Highlighting William W. Smith

William W. Smith is considered the first Black architect in the city of Charlotte.

Smith was born in Mecklenburg County where he lived all his life. With no formal education, Smith appeared in the Charlotte City Directory as a brick mason in the early 1890s and at the end of the decade he was briefly a partner in a brickmaking yard. By the 1900s, he had emerged as a mason, contractor, and architect — and a leader of Charlotte’s Black community.

About the same time, Smith began his association with Livingstone College in Salisbury, which was financially supported by the African Methodist Episcopal Zion denomination. In 1906 Smith designed and built Hood Hall. It is believed that Smith was the architect for the renovations to Ballard Hall, which was damaged in a 1905 storm. Smith was also the architect and contractor for Goler Hall, the college’s largest building, a women’s dormitory with ninety sleeping rooms, a dining room, post office, and staff quarters.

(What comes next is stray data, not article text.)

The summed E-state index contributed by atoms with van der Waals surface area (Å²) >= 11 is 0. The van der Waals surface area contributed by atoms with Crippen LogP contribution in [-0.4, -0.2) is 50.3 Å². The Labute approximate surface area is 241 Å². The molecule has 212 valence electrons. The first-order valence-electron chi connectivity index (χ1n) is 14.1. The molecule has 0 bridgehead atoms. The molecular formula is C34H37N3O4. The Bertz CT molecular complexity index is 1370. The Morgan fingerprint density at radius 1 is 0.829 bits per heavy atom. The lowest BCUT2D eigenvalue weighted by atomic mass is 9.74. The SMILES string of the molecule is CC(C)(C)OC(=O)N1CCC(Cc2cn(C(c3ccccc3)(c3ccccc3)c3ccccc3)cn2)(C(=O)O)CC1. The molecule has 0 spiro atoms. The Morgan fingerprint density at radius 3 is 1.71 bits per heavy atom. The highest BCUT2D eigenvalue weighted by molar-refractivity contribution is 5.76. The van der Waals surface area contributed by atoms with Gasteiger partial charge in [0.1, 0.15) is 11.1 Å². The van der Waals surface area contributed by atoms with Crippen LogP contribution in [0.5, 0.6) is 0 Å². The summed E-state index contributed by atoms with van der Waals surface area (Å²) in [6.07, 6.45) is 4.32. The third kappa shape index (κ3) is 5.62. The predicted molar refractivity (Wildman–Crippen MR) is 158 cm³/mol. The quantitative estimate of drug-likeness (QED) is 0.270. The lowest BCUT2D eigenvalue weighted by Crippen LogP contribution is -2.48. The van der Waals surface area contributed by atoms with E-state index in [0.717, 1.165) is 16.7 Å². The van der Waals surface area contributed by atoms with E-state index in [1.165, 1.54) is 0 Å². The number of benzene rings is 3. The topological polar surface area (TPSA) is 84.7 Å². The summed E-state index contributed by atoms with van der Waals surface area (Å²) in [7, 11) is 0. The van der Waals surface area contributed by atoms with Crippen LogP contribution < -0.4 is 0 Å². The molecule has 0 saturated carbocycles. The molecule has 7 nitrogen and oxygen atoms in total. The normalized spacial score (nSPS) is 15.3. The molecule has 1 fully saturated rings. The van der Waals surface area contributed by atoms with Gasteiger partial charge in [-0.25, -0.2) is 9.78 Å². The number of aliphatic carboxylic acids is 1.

Pictured here are three structures at Livingstone College: Goler Hall, The Hood Building, and Carnegie Library.

Andrew Carnegie Library, Livingstone College, 1908. Photo by Pete Prunkl

Hood Building, Livingstone College, 1910. Photo by Pete Prunkl.

Goler Hall, Livingstone College, 1917. Photo by Pete Prunkl.

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